The COVID-19 pandemic continues to impact hundreds of thousands of lives and the connected global economy in virtually every business sector. Healthcare leaders have an especially unique challenge — as the rest of the world hunkers down, they’re working tirelessly to manage through tremendous uncertainty and risk.
The selflessness, bravery, and sacrifice exhibited by clinicians on the frontlines have been nothing short of heroic. Viral videos can only begin to show the gratitude we all owe to these men and women. Behind the scenes of ERs, ICUs, and field hospitals, we’ve also found unsung heroes supporting this important clinical work by helping healthcare organizations “keep the lights on” and strategically navigate their businesses through these unprecedented times.
About a week ago, finance leaders from healthcare provider organizations across the country came together virtually to share their proactive plans for COVID-19, and exchange insights on how to best support their communities, caregivers, and patients.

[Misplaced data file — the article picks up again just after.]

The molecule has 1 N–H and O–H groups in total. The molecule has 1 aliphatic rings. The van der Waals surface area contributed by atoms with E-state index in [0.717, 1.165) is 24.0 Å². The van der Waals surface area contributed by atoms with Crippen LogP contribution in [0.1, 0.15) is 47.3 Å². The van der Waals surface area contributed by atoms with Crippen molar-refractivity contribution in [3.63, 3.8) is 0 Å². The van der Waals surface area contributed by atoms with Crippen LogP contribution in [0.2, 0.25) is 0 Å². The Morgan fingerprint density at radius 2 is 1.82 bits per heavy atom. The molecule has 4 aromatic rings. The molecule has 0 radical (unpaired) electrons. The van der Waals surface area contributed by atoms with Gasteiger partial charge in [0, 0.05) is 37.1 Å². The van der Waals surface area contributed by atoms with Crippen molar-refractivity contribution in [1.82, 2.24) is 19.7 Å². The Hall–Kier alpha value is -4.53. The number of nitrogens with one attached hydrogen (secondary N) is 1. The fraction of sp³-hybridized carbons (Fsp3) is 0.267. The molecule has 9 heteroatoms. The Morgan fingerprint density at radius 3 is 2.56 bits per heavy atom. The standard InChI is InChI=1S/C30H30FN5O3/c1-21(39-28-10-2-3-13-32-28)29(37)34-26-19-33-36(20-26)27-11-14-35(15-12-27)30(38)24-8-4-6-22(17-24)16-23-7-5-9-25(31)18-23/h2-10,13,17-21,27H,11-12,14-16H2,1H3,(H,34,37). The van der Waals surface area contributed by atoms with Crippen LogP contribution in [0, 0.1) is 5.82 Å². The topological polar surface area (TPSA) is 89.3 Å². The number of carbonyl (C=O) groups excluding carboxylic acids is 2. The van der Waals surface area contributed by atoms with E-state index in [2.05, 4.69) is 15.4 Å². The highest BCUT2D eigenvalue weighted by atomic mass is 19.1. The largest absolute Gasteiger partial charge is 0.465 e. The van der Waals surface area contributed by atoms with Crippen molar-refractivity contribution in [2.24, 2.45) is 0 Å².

They’ve agreed to allow us to share the highlights of what they said about planning and tracking COVID-19 efforts, and what they expect on the other side of the pandemic.
Planning for the uncertainty that lies ahead
Given the clinical profile of COVID-19 cases, most organizations took proactive steps to cancel all elective surgeries to ensure there was sufficient capacity for patients suffering from the virus that had more acute care needs.
Uncertainty around the length of time these cancellations will last and slowdown of other outpatient case volumes mean financial teams must effectively simulate the financial impacts across multiple scenarios.
“We use Rolling Forecasting, and it’s really helpful to quickly adjust volumes and projections, based on how everything is flowing,” said Lynn Lowrie, Director of Decision Support & Business Analytics, at Appalachian Regional Healthcare System in Boone, North Carolina. “Last week, we re-projected volume, reimbursement, and expense drivers for January through March to denote the current drop. Then we adjusted for what we expect April through June, and July through September. We also modeled what happens if the outbreak goes the way that we think it’s going to go. It took about a day and helped us understand possible scenarios in ways we hadn’t before.”